Auntie, Where’s My Car? #SampleSunday

There’s a new teller at the branch where I bank, and he probably wonders why I remember his name and not anybody else’s. No, he probably thinks it’s because he’s cute.

Well, he is cute, but the reason I remember his name is that it’s Mitch. Not only do I have an internet friend named Mitch (Hi, Mitch!), that’s the name of the main character of the first novel I ever wrote.

Here’s a sample from that, a sample I’m calling:

Auntie, Where’s My Car?

excerpt from A DEAD GUY AT THE SUMMERHOUSE
by Marian Allen

It was right about then that I saw Matthew Walton watching us from a door in the right-hand wall.

            Matthew Walton was on the Board of Trustees for the Refuge, among other things. I’d seen him a couple of times; he was probably in his fifties, meaty but not fat, and his flat-brown eyes were a little on the beady side. He’d done a shoulder-grasping, “Are you a good boy?” job on me a couple of times when I was little. I still felt it when it rained.

            What was he doing here?

            Aunt Missy saw me staring and said, “This is Matthew Walton, whom everyone knows. He married my late niece Charlotte. And this,” she announced, “is Mitch Franklin. I’ve hired him. I’ll pay him out of my own money, of course; you’ve left me enough for that.”

            Mr. Walton’s whole face pinched into a frown. He came toward us. “Hired him for what?”

            “Protection from your insane rages, for one thing! I live in deadly fear of your foul temper!”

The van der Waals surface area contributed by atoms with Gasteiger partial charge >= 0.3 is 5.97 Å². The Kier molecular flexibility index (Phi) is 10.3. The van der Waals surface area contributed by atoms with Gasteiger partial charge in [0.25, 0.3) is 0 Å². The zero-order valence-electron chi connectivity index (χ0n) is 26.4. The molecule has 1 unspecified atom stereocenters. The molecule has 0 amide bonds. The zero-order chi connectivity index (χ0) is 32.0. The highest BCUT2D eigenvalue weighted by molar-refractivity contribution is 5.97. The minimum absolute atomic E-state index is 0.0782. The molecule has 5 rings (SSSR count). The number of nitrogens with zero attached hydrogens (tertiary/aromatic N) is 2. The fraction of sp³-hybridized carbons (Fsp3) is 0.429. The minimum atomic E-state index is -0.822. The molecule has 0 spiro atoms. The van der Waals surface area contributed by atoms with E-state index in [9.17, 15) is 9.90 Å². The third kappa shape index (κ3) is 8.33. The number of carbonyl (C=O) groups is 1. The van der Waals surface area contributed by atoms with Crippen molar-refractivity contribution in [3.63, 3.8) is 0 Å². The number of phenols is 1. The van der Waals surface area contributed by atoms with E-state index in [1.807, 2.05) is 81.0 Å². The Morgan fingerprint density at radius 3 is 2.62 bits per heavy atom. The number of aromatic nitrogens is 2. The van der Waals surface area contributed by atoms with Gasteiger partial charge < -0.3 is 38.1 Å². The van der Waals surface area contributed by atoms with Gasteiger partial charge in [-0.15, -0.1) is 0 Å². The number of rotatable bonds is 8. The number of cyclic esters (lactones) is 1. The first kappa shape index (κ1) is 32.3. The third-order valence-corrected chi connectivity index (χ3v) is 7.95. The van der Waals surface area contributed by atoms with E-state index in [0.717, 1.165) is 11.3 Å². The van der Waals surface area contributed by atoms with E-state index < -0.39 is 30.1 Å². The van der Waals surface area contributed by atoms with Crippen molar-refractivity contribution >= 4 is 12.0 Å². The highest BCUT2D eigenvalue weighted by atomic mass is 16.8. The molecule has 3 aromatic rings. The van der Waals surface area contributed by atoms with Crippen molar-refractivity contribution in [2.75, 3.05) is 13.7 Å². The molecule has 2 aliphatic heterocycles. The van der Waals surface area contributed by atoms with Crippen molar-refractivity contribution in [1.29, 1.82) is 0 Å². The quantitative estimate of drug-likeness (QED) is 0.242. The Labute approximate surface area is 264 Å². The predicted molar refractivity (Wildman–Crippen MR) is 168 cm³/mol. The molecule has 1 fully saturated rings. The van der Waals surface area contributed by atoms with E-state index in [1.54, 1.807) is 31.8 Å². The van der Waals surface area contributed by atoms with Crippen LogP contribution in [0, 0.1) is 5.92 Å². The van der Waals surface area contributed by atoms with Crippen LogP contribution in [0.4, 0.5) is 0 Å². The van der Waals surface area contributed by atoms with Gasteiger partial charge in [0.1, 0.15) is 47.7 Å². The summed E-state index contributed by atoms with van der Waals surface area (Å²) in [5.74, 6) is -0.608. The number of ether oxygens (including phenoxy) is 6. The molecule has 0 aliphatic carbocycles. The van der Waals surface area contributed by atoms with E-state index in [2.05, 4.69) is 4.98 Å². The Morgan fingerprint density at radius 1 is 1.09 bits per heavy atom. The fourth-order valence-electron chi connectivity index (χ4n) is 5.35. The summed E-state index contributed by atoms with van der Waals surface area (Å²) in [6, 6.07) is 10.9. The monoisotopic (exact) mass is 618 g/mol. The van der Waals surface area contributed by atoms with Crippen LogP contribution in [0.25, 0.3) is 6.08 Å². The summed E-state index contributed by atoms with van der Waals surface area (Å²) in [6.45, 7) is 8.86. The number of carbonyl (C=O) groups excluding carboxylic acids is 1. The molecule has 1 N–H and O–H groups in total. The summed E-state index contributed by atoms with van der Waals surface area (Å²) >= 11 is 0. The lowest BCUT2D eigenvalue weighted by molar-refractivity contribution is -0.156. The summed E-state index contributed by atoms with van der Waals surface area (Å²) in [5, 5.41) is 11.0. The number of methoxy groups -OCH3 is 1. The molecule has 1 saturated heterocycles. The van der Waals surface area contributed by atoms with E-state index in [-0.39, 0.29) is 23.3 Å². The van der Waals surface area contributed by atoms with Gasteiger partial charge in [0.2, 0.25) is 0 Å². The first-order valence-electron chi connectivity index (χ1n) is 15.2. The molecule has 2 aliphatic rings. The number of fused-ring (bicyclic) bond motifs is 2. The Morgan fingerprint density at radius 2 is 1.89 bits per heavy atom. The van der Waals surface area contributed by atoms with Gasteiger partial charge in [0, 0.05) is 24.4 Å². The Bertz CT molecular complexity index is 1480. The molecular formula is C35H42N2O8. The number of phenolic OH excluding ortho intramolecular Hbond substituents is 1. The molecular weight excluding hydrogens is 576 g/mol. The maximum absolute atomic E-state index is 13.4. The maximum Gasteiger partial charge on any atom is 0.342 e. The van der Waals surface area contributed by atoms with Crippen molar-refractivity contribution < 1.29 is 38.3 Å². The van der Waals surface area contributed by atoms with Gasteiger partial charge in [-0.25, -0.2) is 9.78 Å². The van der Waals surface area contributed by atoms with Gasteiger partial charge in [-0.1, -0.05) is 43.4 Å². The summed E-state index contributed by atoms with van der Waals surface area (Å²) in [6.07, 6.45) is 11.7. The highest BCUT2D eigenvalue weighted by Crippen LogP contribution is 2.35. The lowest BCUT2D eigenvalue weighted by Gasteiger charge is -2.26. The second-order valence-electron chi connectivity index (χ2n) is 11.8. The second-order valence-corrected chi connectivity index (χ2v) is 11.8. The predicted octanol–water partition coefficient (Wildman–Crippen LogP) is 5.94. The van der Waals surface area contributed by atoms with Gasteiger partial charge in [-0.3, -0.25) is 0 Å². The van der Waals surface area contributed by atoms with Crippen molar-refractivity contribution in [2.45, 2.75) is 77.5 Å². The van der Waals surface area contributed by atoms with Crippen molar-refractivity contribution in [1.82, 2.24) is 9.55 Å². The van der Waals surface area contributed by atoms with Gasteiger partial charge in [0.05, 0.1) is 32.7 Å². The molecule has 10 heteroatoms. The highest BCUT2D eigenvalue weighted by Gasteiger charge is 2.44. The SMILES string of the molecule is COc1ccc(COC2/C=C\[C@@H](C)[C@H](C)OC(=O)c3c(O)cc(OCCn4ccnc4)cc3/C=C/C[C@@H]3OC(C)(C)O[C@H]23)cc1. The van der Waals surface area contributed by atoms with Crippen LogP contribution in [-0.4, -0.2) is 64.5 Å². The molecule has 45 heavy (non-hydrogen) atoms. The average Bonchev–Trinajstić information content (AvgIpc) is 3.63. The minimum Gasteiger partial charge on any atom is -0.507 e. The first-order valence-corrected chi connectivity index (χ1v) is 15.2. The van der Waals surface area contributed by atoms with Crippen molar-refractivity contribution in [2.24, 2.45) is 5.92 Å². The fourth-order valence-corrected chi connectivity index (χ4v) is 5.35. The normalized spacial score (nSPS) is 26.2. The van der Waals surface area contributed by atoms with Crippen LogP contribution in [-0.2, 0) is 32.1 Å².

“I wish.” He looked at me, still frowning. “Don’t I know you?”

            “I’m the good boy from the Refuge, sir,” was all I could think of to say, but it clicked.

            “Oh, yes. Mitch Franklin. James Michener Franklin; born, 1950. And you’re still –” He stopped himself before he could say still at the Refuge or still not adopted or still an orphan, or whatever foot he’d been about to put in his mouth. As it was, he seemed to think he’d gotten a couple of toes past his molars, because his cheeks reddened and he turned away to Aunt Missy.

            “Is that where you’ve b –” He stopped again and sniffed. “Smoke! You’ve been smoking in my car! In my new car!” He whirled around, eyes on the floor. I knew what he was looking for. “You took the dogs with you!” He pointed an accusing finger at them. “You didn’t leave because they disappeared again! You took them! In my new car!”             “Contain yourself. I covered your precious upholstery with a towel.” Then she smirked. “I did use the ashtray, though. Better send it to the shop.”

~*~



cover wars

Buy A DEAD GUY AT THE SUMMERHOUSE

from Amazon in print.
for Kindle.
the Audiobook.



A WRITING PROMPT FROM ME TO YOU: Somebody takes a car without permission.

MA

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About

I was born in Louisville, Kentucky, but now live in the woods in southern Indiana. Though I only write fiction, I love to read non-fiction. The more I learn about this world, the more fantastic I see it is.

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